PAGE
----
Hong Kong: The territory is seeking to position the US$7.9 billion Hong Kong Investment Corporation (HKIC) as its version of Temasek with strategic investment in the local economy to regain competitiveness against rival Singapore. Investment will start by the year-end and it is actively recruiting with its new CEO set to be appointed soon.
Israel: Israel Citizens Fund (ICF) exceeds US$1 billion AUM, gas exports to Egypt set to drive growth. Key risk: lower gas prices.
Pakistan: Legislation for the Pakistan Sovereign Wealth Fund (PSWF) was passed and US$8 billion of assets transferred in August, but strategic direction unlikely until the conclusion of the November general election. Key risk: political instability and politicization of PSWF’s role.
Philippines: Presidential assent for the US$8.9 billion Maharlika Investment Fund (MIF) is being challenged in the courts by opposition legislators over governance concerns, but the Supreme Court is likely to endorse the government’s position. Key risk: delays in appointments and disbursal of funds to the MIF.
Hong Kong: Temasek-style fund set to start investing
Launched in October 2022, Hong Kong’s new sovereign wealth fund, the Hong Kong Investment Corporation (HKIC), is examining potential funding projects and is expected to begin investments by the year-end. Set up as the territory’s version of Singapore’s Temasek, the HK$62 billion (US$7.9 billion) HKIC consolidates various investment vehicles established by the special administration region’s central bank, the Hong Kong Monetary Authority (HKMA), including:
The HK$22 billion (US$2.2 billion) Hong Kong Growth Portfolio
The HK$5 billion (US$0.6 billion) Strategic Tech Fund
The HK$5 billion (US$0.6 billion) Greater Bay Area Investment Fund
The HK$30 billion (US$3.3 billion) Co-Investment Fund.
The deadline for applications for a new CEO ended in June and recruitment is ongoing. It will invest directly as well as through partnerships. The government venture capital fund Shenzhen Angel Investment Guiding Fund is providing guidance on investment in early-stage projects and in general partners of other funds.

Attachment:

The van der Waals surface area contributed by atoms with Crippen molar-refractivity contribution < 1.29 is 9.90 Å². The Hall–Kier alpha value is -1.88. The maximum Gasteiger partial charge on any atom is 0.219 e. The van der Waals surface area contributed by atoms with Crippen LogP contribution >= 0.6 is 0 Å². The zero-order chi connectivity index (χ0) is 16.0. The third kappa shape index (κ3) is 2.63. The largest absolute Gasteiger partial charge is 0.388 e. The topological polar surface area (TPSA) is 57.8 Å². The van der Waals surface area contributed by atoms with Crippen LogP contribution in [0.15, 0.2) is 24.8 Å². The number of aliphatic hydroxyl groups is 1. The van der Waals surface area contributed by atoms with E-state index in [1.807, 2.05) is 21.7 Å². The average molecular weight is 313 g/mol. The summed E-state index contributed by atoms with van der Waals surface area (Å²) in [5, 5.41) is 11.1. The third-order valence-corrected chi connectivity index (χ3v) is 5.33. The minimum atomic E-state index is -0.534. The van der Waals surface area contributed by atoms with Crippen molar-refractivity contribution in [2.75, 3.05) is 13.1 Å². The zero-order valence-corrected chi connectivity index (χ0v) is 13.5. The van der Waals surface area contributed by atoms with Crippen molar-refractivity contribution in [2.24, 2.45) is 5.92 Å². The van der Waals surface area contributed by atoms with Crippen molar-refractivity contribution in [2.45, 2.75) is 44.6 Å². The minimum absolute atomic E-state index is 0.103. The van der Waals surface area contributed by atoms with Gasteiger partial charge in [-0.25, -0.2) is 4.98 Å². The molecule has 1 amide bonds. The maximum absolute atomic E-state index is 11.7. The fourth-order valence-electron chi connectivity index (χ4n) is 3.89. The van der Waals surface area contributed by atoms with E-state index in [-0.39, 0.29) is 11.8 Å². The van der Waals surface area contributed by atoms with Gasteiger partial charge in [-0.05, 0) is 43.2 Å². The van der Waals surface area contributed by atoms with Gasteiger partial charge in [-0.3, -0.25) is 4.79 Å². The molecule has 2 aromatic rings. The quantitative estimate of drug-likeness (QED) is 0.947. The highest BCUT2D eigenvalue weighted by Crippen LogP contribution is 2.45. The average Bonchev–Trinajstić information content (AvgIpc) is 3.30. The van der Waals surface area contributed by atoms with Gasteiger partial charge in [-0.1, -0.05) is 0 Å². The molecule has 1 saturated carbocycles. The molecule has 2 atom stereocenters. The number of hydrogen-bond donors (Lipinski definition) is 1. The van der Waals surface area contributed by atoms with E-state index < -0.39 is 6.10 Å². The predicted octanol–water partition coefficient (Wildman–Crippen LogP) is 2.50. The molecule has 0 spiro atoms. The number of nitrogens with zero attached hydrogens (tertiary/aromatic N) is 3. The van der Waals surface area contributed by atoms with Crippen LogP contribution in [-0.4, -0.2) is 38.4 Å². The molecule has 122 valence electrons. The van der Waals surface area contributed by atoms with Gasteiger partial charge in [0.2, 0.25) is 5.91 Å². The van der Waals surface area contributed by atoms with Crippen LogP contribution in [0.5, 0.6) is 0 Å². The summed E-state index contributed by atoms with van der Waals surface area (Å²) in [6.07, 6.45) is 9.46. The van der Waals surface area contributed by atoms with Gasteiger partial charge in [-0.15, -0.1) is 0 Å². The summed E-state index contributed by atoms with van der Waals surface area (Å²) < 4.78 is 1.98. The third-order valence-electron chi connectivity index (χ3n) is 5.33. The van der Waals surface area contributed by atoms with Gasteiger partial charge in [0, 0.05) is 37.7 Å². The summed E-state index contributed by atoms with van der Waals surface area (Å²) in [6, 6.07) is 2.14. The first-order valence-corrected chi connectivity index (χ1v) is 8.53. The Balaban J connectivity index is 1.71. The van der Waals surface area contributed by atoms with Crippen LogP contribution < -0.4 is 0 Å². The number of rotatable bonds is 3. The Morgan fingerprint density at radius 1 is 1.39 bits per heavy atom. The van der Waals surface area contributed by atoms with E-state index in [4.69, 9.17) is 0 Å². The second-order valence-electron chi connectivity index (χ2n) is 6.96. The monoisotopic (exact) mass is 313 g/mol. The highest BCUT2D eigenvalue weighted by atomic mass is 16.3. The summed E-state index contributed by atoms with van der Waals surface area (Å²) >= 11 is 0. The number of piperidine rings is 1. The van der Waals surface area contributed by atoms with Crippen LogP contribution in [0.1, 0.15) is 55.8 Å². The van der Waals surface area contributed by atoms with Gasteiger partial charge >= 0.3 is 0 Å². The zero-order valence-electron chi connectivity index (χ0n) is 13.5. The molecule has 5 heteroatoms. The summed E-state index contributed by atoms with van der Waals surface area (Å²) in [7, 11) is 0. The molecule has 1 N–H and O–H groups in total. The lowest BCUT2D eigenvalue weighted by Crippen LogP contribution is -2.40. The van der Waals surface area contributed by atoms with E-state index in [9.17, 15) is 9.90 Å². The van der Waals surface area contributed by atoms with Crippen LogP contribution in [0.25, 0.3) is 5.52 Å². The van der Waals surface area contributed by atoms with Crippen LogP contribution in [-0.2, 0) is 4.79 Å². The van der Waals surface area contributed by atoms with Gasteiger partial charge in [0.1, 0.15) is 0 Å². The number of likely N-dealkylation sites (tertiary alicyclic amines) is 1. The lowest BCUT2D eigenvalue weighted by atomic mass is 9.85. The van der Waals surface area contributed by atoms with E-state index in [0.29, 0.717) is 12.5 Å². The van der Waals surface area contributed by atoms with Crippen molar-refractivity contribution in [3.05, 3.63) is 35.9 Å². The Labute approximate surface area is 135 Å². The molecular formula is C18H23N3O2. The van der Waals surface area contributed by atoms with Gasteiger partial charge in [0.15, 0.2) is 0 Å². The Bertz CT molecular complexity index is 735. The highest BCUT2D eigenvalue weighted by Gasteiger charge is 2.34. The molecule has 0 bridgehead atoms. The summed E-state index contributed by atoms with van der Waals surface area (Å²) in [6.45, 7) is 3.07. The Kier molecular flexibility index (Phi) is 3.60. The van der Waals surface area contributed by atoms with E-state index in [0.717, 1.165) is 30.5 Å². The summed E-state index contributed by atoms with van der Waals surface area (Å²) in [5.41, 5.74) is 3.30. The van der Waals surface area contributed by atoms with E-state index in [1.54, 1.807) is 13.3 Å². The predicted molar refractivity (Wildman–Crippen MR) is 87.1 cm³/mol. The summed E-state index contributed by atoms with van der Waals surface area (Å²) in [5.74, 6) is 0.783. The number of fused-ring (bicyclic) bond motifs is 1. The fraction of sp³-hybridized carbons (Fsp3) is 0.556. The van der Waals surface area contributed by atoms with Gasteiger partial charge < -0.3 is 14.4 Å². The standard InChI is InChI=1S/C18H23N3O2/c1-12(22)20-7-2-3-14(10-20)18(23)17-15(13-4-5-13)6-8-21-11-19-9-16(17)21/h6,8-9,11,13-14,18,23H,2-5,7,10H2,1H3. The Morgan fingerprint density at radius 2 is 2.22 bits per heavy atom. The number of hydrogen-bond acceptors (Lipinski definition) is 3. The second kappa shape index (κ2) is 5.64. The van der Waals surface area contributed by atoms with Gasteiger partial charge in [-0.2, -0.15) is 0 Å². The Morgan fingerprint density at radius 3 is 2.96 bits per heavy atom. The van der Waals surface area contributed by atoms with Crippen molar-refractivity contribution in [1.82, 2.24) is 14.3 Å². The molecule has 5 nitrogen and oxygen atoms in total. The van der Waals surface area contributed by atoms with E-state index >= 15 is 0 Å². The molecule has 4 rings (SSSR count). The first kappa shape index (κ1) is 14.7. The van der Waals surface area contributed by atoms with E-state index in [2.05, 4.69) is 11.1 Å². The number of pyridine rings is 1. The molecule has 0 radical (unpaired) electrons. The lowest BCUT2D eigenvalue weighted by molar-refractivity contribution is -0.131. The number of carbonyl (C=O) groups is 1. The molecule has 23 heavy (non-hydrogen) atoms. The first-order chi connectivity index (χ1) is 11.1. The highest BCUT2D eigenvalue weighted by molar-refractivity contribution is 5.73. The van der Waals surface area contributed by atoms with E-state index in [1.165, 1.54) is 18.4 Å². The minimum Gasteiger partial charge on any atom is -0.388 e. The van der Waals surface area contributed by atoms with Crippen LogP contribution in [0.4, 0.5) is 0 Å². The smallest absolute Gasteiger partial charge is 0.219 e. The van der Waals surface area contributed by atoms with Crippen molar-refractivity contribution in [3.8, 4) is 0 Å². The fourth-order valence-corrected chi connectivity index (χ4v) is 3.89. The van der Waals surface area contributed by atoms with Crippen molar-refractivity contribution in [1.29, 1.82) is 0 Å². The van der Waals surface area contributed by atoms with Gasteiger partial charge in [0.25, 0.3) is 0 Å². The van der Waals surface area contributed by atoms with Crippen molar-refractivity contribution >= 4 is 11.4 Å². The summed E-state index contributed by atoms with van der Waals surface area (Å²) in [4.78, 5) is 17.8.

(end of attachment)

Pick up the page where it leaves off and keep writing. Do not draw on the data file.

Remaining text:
The development of the HKIC comes after a three-year process, starting with the FY2020/21 budget which set out the establishment of the Hong Kong Growth Portfolio, under HKMA’s Future Fund, which sat under its Exchange Fund. The growth portfolio was seeded with the equivalent of 10% of the Future Fund’s assets and totalling HK$22 billion (US$2.8 billion) to support its strategic and political objectives. It is focused on diversification and supporting Hong Kong’s status as a financial, commercial and innovation centre. The FY2022/23 budget allocated an extra HK$10 billion (US$1.3 billion) to the portfolio, half of which was allocated to the Greater Bay Area (GBA) Investment Fund and the other half to a new Strategic Tech Fund to focus on investment opportunities in the GBA and invest in technology enterprises and projects.
The pools of money were intended to claw back some of the competitiveness lost amid a turbulent point in Hong Kong’s history. Strategic investments aim to bring benefits to the territory’s economy, marking a departure from the established practice that the HKMA’s Exchange Fund does not invest in Hong Kong due to potential conflicts of interest and linking savings too closely with the domestic economy.
Hong Kong sees the need to raise its game to match Singapore’s growing strength in life sciences, foodtech and advanced manufacturing, although the HKMA lacked Temasek’s experience in venture capital and private equity. The creation of the HKIC aims to overcome the HKMA’s lack of expertise in private equity, as well as marking a departure from Hong Kong’s traditional free market approach and adopting a more Singaporean way of nurturing the territory’s strategic growth.
Israel: Conservatively Allocated, Reaches US$1 billion